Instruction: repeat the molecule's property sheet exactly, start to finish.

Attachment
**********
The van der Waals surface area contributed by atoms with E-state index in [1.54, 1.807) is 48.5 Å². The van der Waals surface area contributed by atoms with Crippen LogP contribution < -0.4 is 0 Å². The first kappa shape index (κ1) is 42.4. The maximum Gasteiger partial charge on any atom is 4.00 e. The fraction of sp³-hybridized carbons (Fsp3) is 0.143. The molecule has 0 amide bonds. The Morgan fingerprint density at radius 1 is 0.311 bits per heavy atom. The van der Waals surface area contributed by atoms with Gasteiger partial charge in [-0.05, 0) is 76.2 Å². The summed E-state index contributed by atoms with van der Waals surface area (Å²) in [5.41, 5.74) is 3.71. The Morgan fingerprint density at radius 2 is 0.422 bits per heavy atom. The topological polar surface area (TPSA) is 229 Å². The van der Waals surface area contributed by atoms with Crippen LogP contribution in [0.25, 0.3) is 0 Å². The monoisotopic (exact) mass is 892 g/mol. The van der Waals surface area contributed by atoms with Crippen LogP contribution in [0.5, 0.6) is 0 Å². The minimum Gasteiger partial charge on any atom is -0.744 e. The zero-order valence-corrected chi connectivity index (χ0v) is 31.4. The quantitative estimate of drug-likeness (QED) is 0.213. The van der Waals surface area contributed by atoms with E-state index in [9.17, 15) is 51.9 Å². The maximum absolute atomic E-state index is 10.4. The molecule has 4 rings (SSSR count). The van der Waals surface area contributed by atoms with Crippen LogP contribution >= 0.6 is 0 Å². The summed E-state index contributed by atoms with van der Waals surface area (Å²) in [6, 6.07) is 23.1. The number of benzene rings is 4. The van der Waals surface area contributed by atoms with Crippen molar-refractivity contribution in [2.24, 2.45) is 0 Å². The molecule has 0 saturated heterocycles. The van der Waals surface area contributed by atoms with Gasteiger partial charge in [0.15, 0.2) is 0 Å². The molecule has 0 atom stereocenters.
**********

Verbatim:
The van der Waals surface area contributed by atoms with E-state index in [1.54, 1.807) is 48.5 Å². The van der Waals surface area contributed by atoms with Crippen LogP contribution < -0.4 is 0 Å². The first kappa shape index (κ1) is 42.4. The maximum Gasteiger partial charge on any atom is 4.00 e. The fraction of sp³-hybridized carbons (Fsp3) is 0.143. The molecule has 0 amide bonds. The Morgan fingerprint density at radius 1 is 0.311 bits per heavy atom. The van der Waals surface area contributed by atoms with Gasteiger partial charge in [-0.05, 0) is 76.2 Å². The summed E-state index contributed by atoms with van der Waals surface area (Å²) in [5.41, 5.74) is 3.71. The Morgan fingerprint density at radius 2 is 0.422 bits per heavy atom. The topological polar surface area (TPSA) is 229 Å². The van der Waals surface area contributed by atoms with Crippen LogP contribution in [0.25, 0.3) is 0 Å². The monoisotopic (exact) mass is 892 g/mol. The van der Waals surface area contributed by atoms with Crippen LogP contribution in [0.5, 0.6) is 0 Å². The minimum Gasteiger partial charge on any atom is -0.744 e. The zero-order valence-corrected chi connectivity index (χ0v) is 31.4. The quantitative estimate of drug-likeness (QED) is 0.213. The van der Waals surface area contributed by atoms with E-state index in [9.17, 15) is 51.9 Å². The maximum absolute atomic E-state index is 10.4. The molecule has 4 rings (SSSR count). The van der Waals surface area contributed by atoms with Crippen LogP contribution >= 0.6 is 0 Å². The summed E-state index contributed by atoms with van der Waals surface area (Å²) in [6, 6.07) is 23.1. The number of benzene rings is 4. The van der Waals surface area contributed by atoms with Crippen molar-refractivity contribution in [2.24, 2.45) is 0 Å². The molecule has 0 saturated heterocycles. The van der Waals surface area contributed by atoms with Gasteiger partial charge in [0.15, 0.2) is 0 Å². The molecule has 0 atom stereocenters.